There are mysteries to explore at the Fairy House Vintage Antiques and Art store in Provo.

The store houses antiques, vintage clothing, pill box hats, furniture, tea sets, lamps and doorknobs tarnished by hundreds of hands. Fine art lines the walls, courtesy of the shop’s owners, Debbie and Mike Schramer. All of it is for sale, and because the duo each has their own artistic style, it appeals to many.

Tucked in one room, though, are wares rather unique to this part of town: a large fairy village. Made with all natural, found items, the fairy village features multiple homes, shops, and structures, all the size of — well, fairies. One can’t walk by the room without stopping to see the wee loaves of bread, the tiny twig rocking chairs, and the teeny beds. If fairies were real, they’d be in heaven here.

Fairy houses have become a gardening trend in the past few years, with gardeners, families and little children creating cozy little dwellings perfect for woodland creatures. Most purists build only from twigs, rocks, bark leaves and moss they find in their own backyard, but there are plenty of other options as well. The Schramers are experts on the subject of constructing fairy homes and structures from natural materials, and their best-selling books attest to that.

Their latest one, “Fairy Village,” is almost a how-to — but in story form, weaving its own fairy tale while readers tour the fairies’ bakery, a clock makers shop, small boutiques, a village pavilion and charming homes. Even better, Utah County fairy lovers only have to head to 36 E. 400 N, Provo, to see the real thing.

The Schramers started their nature art years ago, and have most recently been enchanting patrons in the state of Washington. Mike Schramer said he was content to stay there, but Debbie needed to be near the grandchildren, so the Schramers moved to Utah, and set up the Provo shop this June.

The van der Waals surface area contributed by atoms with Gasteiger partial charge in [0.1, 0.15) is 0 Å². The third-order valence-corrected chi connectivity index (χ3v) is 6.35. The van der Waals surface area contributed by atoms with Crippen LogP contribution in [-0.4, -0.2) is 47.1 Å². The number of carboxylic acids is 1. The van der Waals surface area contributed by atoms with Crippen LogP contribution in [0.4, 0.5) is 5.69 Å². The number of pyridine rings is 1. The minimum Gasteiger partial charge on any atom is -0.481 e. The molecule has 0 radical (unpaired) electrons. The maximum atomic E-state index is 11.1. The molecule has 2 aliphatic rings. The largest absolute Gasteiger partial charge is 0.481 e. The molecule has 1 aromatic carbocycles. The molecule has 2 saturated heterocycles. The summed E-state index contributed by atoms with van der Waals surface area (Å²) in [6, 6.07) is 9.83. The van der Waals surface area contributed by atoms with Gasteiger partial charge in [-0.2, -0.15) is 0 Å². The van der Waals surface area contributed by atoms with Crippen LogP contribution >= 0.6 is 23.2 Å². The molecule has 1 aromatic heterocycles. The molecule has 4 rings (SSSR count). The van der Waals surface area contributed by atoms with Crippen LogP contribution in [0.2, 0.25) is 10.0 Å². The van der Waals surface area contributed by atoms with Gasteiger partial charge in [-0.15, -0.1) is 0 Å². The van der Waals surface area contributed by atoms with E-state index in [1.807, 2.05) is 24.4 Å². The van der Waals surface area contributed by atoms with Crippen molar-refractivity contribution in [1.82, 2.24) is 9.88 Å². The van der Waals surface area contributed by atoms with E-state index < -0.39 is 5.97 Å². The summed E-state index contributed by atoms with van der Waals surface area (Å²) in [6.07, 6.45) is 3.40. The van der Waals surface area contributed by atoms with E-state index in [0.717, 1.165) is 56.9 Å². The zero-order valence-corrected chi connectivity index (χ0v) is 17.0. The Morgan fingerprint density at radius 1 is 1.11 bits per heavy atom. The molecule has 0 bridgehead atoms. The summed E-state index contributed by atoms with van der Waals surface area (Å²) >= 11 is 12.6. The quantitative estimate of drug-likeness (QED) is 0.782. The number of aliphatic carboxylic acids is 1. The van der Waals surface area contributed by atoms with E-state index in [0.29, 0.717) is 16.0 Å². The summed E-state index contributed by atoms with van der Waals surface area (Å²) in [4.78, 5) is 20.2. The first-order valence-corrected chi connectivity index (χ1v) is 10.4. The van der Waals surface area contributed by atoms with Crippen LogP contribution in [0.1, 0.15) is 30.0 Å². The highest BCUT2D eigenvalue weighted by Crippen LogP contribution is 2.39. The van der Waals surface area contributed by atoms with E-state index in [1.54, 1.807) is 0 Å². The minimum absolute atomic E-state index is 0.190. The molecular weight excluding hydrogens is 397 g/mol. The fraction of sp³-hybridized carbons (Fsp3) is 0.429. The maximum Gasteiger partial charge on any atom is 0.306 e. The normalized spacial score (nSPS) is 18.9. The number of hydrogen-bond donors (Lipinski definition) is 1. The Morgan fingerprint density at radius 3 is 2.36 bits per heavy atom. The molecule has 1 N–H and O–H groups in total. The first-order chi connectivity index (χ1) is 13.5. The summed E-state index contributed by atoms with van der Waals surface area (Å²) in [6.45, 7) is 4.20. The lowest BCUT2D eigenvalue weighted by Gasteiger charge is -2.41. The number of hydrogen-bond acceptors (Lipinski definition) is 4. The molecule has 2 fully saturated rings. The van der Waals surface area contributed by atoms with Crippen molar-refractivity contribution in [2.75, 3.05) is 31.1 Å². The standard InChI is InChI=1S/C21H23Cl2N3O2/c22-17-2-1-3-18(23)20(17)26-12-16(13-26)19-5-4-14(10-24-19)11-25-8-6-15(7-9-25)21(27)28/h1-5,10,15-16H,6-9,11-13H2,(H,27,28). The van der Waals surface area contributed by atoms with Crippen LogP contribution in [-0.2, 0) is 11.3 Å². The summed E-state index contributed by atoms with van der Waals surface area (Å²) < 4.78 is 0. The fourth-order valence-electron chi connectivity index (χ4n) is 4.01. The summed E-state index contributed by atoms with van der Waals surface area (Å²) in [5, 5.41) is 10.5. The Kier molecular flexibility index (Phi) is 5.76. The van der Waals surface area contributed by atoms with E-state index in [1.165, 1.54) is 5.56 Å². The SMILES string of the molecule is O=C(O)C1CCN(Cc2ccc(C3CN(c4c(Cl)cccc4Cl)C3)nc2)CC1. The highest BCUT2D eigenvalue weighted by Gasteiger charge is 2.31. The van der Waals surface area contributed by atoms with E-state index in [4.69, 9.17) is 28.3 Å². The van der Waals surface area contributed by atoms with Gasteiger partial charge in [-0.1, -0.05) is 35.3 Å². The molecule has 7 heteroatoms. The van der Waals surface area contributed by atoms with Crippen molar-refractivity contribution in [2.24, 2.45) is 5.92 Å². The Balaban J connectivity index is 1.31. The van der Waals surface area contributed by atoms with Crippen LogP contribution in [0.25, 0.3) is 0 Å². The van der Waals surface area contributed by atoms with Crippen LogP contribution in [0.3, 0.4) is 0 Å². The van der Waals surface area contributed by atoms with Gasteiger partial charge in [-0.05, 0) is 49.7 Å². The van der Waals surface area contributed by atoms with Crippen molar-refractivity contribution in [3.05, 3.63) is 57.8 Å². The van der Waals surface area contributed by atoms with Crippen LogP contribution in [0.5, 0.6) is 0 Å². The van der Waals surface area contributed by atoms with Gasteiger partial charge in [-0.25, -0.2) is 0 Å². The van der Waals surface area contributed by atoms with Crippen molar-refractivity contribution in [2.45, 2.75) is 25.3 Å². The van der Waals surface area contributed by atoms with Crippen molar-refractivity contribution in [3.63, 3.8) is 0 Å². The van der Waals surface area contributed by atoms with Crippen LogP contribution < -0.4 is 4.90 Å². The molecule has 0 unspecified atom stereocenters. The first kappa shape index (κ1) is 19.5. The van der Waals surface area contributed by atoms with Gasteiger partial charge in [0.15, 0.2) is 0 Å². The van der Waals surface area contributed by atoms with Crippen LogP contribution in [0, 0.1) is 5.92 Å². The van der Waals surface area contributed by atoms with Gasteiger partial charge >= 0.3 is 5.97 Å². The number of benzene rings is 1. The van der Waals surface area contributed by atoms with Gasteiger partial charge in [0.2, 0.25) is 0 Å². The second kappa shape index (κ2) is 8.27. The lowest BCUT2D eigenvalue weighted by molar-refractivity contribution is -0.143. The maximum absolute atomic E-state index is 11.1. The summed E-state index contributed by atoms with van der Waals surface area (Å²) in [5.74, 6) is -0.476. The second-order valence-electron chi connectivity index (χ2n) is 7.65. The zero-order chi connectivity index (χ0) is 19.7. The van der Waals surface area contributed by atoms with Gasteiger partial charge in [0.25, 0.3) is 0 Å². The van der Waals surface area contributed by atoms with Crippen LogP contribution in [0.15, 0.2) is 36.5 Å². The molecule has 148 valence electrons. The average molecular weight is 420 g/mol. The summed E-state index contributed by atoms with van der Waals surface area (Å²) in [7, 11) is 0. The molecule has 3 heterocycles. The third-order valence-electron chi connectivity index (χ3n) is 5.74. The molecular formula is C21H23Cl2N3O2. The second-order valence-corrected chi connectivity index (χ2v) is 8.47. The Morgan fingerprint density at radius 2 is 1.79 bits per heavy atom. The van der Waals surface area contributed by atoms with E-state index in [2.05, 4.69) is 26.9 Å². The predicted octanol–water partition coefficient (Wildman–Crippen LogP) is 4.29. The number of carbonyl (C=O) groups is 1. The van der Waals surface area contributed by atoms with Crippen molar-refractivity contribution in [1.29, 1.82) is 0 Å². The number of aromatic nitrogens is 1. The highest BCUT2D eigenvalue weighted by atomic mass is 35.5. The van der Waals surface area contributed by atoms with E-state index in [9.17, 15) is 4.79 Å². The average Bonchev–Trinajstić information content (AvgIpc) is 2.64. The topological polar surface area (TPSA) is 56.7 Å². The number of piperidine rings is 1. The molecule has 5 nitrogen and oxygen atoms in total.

The Fairy House Vintage shop combines all of the Schramers’ talents and interests in one shop. They both are accomplished artists in various mediums, and together they create the fairy furniture and homes. They also both love vintage items.

“We love historical old things,” Debbie Schramer said after describing a more than 100-year-old chair they restored and refurbished. “Having antiques and art is a really good mixture.”

The Schramers want their little shop to be more than a store, but really, an experience. They have clothing and tea sets that customers can rent for tea parties or events within the shop. The Schramers hosted a tea party in July for a gaggle of little girls adorned in elegant opera gloves and Victorian dresses. The girls giggled and nibbled there in the front room of the shop, using dishware older than most of their parents.

“One girl didn’t want to leave, she was enjoying herself so much,” Debbie Schramer said with a laugh. “We’re hoping to make this a venue for more people to enjoy.”

Over the years, the Schramers have shared their skills – both in fairy village construction and in art – with everyone from kids to senior adults. In addition to those who come to the store, the Schramers hope to hold classes in the summers where they can take groups on nature walks to collect natural items, and then create furniture from those items. Mike Schramer also hopes to hold paper mache art classes – one of his favorite mediums.

“With paper mache, you get to work with your sense of humor, and with things you normally throw away,” Mike Schramer said, referring to one example on a table in their store: a toy racecar built from a Comet can.

Karissa Neely reports on Business and North County events, and can be reached at 801-344-2537 or Follow her on Twitter: @DHKarissaNeely

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